Extended Essay -Final Word limit The module is 20 credits. The Essay and Proposal should reflect 160 notional learning hours-worth of research, thinking, and writing. Bangor University sets a maximum of 5,000 words for 20 credits. The Essay accounts for 45 % of the mark, which sets the maximum for the Essay at 2,250 words. The Proposal of an experiment on the subject of the Essay is strictly limited to one page, which comes down to a maximum of roughly 375 words, aim for roughly half a page or 200 words. Information retrieval Use Web of Science, not Google Scholar. Use “All Databases” in Web of Science, not the default of “Web of Science Core Collection”, you would miss out on half of the biology literature. Google Scholar contains lots of predatory articles that should not be used. Do not use websites as primary sources unless in exceptional circumstances. Use subheadings It is often helpful to divide the essay with the help of subheadings. Feel free to add at the beginning a table of contents. Illustrations Be encouraged to use illustrations, graphs, diagrams, schemes, especially original work. Where helpful, make tables. Format Use a font size of 11 or 12. Use a line spacing of 1.15 as it is easy to read. Use page numbers! Citation style Use Harvard style: author and year in the text. Reference style Use any style that contains at least the first author, the full title of the article and the name, year, volume, and pages or article number of the journal. Do not use any links! Do not use doi’s. If in doubt, follow the College of Natural Sciences Guide to citing references. Make sure that all references are in exactly the same style.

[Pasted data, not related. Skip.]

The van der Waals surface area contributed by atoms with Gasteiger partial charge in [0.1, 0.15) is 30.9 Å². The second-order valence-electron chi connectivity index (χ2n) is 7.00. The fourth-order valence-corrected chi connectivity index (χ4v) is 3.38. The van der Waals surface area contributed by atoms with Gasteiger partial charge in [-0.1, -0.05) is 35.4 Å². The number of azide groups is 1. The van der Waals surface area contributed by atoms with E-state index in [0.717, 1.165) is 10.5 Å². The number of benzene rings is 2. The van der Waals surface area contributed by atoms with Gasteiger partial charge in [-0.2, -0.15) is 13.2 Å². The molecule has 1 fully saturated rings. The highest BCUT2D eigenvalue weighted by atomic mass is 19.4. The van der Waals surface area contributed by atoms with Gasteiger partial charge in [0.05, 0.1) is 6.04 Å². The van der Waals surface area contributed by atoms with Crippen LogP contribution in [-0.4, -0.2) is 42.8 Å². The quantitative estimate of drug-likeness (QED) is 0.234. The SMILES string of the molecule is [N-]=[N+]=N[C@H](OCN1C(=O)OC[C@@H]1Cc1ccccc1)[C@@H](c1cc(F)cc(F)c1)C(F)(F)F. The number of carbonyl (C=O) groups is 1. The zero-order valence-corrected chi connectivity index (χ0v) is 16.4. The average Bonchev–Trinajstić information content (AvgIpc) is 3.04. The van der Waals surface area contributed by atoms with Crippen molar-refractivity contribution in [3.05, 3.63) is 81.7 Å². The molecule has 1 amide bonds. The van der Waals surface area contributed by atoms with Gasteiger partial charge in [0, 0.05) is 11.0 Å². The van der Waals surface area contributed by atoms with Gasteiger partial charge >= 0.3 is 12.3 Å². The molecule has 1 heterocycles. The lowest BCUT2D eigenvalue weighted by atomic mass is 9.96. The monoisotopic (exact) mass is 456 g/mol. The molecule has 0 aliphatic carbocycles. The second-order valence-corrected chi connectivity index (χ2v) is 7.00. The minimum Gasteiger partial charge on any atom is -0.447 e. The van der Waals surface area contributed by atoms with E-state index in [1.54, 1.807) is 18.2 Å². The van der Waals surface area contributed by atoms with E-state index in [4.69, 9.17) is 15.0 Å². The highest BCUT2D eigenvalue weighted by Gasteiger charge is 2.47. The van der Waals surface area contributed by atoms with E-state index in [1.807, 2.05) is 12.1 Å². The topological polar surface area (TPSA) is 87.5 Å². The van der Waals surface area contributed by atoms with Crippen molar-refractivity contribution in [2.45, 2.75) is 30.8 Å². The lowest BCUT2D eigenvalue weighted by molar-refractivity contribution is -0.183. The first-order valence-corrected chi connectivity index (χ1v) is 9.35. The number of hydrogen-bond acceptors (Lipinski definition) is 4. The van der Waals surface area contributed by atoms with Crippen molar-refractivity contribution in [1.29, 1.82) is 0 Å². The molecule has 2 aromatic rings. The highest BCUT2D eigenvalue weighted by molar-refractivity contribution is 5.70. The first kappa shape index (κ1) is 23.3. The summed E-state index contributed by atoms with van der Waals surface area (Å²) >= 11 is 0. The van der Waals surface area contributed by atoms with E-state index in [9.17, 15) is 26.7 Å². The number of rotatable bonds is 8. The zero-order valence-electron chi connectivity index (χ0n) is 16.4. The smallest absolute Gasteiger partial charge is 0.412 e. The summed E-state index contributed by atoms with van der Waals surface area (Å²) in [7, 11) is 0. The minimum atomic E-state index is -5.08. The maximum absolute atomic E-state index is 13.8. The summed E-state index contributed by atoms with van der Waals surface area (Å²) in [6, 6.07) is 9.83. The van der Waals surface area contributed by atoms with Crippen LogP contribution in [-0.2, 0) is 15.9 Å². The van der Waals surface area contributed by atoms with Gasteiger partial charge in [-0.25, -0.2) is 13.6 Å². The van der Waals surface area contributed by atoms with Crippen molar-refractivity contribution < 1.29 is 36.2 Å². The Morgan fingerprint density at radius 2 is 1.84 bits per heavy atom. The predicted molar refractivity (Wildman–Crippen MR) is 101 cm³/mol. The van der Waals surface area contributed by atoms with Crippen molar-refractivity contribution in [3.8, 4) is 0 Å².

Experimental Proposal - Final You would like to propose a novel experiment, an experiment that would be reasonably doable as part of an MSc or PhD, an experiment for which funding would be available. I would like you to explain in a few sentences why you would like to do the experiment, meaning to formulate a hypothesis or to explain the gap in knowledge which you would like to fill. I would like you explain in another few sentences, how you would do the experiment without going into too much technical detail. The whole proposal should be around half a page or 200 words, with an absolute maximum of one page. The proposal does not have any references. In the proposal part you pretty much show that you have digested the information gathered in the extended essay.